The leading ship in a fleet is known as the flagship. It is typically the largest, most well-armed ship in the fleet. It is called a flagship because it flies a flag indicating the presence of the fleet commander on board.
For 1500 years God had a definite two-track arrangement among the nations. There was Israel and the rest of the nations (Amos 3:2). Israel was the flagship of the fleet of nations. Yahweh had called them into special relationship with Him that they might be a blessing to the rest of the world (Genesis 12:1-3).
But something happened to Israel somewhere along the way. They fell out of love with their mission and in love with their status as a flagship nation. They began to view themselves not as the elect chosen by God to be a blessing, but as the elite who were a cut above everyone else.
It’s in this context that Paul says in Romans 3:20, “Therefore no one will be declared righteous in God’s sight by the works of the law.” I suppose it’s natural to look at the phrase, “the works of the law” and want to understand it as referring to any/all of the Torah so that Paul is saying something like the Jews won’t be saved by law keeping. That would certainly be true in the meritorious sense but is that the sense in which Paul is speaking here? It seems unlikely—especially in light of the fact that he has just finished speaking about works in a different (instrumental) sense and how at the judgment it will be those who have done good and obeyed the law who will be saved (Romans 2:6-16, esp. v. 13). Salvation is a gift that must be received by faith but a saving faith is one that does good and obeys and Paul clearly doesn’t think his speech is in any way “ungracious” so neither should we.
But immediately after his section on judgment (2:17-24), he begins to discuss circumcision. In fact, it is mentioned half a dozen times between 2:25 and 3:1. This is not by accident. Circumcision was a mark of distinction—perhaps the most prominent aspect of Jewish national identity/status. The problem Paul deals with in Galatian and Romans is not legalism—Jewish Christians wanting to “earn” salvation, but nationalism—the idea that being right with God involved bearing the identifying marks of Israel (circumcision, dietary laws, the Sabbath, etc.). As one writer noted, it wasn’t a matter of grace but race. They pursued a national righteous instead of the righteousness that came through Christ (Romans 10:1-4).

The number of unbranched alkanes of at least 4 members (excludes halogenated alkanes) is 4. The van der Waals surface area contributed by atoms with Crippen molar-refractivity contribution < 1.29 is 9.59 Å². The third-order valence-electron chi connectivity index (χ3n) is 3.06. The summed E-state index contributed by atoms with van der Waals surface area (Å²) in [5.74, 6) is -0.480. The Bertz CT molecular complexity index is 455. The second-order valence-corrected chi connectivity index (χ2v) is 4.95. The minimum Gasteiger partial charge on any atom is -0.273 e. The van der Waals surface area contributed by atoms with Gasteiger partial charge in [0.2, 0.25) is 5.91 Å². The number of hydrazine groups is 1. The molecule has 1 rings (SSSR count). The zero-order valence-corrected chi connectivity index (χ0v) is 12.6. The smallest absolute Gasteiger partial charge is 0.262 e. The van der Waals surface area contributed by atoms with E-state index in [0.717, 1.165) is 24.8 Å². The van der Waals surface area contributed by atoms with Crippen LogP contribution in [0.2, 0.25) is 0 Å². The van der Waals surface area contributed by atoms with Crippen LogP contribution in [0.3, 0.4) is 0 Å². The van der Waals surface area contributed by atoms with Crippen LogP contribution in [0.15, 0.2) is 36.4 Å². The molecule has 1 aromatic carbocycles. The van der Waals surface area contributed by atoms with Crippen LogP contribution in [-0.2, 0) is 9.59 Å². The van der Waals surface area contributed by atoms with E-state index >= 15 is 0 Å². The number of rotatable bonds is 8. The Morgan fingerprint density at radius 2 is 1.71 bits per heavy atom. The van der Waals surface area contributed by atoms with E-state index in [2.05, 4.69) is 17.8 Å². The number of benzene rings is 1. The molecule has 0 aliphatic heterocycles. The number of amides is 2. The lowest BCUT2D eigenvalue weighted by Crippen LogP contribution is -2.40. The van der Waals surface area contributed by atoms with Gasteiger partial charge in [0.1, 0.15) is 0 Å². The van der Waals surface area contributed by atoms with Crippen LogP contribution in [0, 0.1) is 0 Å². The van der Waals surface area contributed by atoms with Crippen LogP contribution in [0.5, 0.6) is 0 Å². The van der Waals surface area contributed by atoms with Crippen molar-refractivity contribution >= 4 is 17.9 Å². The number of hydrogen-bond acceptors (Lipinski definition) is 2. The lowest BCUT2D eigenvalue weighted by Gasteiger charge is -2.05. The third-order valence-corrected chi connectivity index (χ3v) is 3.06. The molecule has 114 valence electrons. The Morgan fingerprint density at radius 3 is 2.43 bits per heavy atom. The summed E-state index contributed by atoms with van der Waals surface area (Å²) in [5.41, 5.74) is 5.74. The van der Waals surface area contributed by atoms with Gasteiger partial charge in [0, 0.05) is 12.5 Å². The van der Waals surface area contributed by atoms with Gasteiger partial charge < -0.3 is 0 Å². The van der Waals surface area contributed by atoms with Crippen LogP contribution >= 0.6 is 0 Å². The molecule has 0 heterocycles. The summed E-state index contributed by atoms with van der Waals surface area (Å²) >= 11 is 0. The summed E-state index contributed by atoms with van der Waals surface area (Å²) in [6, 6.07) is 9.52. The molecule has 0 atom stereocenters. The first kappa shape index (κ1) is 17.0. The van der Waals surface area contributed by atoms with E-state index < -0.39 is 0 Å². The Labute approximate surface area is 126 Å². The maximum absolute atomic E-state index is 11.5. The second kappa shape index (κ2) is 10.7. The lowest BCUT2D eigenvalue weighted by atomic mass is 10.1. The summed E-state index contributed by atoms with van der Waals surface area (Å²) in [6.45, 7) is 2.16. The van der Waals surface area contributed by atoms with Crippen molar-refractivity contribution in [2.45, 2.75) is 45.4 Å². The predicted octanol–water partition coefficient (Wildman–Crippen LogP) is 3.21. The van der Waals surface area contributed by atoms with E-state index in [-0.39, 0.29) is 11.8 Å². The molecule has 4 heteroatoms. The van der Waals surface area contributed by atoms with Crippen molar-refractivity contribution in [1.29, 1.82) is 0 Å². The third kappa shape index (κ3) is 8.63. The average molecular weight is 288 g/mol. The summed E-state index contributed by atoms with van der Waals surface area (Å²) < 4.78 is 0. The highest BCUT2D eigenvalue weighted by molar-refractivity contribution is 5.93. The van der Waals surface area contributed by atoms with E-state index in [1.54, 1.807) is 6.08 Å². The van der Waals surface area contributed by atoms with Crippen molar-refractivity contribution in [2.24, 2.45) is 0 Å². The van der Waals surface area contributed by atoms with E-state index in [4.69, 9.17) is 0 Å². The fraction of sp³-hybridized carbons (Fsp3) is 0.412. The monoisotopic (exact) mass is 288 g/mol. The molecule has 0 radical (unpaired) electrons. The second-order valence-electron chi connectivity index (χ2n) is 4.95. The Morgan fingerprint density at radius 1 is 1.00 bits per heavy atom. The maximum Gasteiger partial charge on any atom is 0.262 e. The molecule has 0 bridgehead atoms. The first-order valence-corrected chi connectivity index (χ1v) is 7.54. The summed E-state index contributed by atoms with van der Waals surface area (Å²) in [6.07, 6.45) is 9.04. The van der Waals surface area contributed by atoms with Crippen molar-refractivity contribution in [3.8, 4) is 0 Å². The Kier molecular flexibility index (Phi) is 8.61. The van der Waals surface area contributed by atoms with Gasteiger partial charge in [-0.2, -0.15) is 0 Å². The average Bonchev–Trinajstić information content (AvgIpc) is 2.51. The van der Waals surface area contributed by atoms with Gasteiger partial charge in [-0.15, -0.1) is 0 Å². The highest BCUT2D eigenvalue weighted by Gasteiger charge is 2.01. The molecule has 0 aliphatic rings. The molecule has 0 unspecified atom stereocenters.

In this context, “works of law” refers to circumcision and other distinctive aspects that gave the Jewish people their national identity. Since we’re in a section where Paul is stressing oneness (i.e., how everyone is under sin and everyone is saved through faith in Jesus), he is crushing the idea of the need for national identity. As he will tell the Galatians, “So in Christ Jesus you are all children of God through faith, for all of you who were baptized into Christ have clothed yourselves with Christ. There is neither Jew nor Gentile, neither slave nor free, nor is there male or female, for you are all one in Christ” (Galatians 3:26-28). Many of the Jews understood oneness as meaning everyone had to become like the flagship but Paul makes it clear that oneness comes through being in and like Christ.